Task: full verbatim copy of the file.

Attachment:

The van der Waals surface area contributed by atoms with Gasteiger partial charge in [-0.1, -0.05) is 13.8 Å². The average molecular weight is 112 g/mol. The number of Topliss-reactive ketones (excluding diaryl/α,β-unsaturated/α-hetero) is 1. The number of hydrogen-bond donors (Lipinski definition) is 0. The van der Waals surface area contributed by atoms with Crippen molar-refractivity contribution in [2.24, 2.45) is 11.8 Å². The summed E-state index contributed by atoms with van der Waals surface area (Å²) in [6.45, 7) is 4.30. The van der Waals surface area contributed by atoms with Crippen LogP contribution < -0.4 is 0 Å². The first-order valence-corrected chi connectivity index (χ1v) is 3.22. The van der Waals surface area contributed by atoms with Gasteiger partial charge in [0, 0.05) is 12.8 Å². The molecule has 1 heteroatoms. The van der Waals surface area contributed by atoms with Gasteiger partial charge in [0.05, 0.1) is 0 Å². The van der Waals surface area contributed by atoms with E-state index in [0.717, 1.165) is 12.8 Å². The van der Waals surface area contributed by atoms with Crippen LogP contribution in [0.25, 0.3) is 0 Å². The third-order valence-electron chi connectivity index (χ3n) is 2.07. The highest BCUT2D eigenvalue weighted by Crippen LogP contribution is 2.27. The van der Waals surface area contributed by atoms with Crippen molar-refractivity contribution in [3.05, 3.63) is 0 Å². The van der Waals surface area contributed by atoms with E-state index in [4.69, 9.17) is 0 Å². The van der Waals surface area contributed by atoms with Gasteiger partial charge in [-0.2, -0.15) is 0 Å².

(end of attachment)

The van der Waals surface area contributed by atoms with Gasteiger partial charge in [-0.1, -0.05) is 13.8 Å². The average molecular weight is 112 g/mol. The number of Topliss-reactive ketones (excluding diaryl/α,β-unsaturated/α-hetero) is 1. The number of hydrogen-bond donors (Lipinski definition) is 0. The van der Waals surface area contributed by atoms with Crippen molar-refractivity contribution in [2.24, 2.45) is 11.8 Å². The summed E-state index contributed by atoms with van der Waals surface area (Å²) in [6.45, 7) is 4.30. The van der Waals surface area contributed by atoms with Crippen LogP contribution < -0.4 is 0 Å². The first-order valence-corrected chi connectivity index (χ1v) is 3.22. The van der Waals surface area contributed by atoms with Gasteiger partial charge in [0, 0.05) is 12.8 Å². The molecule has 1 heteroatoms. The van der Waals surface area contributed by atoms with Gasteiger partial charge in [0.05, 0.1) is 0 Å². The van der Waals surface area contributed by atoms with E-state index in [0.717, 1.165) is 12.8 Å². The van der Waals surface area contributed by atoms with Crippen LogP contribution in [0.25, 0.3) is 0 Å². The third-order valence-electron chi connectivity index (χ3n) is 2.07. The highest BCUT2D eigenvalue weighted by Crippen LogP contribution is 2.27. The van der Waals surface area contributed by atoms with Crippen molar-refractivity contribution in [3.05, 3.63) is 0 Å². The van der Waals surface area contributed by atoms with E-state index in [4.69, 9.17) is 0 Å². The van der Waals surface area contributed by atoms with Gasteiger partial charge in [-0.2, -0.15) is 0 Å².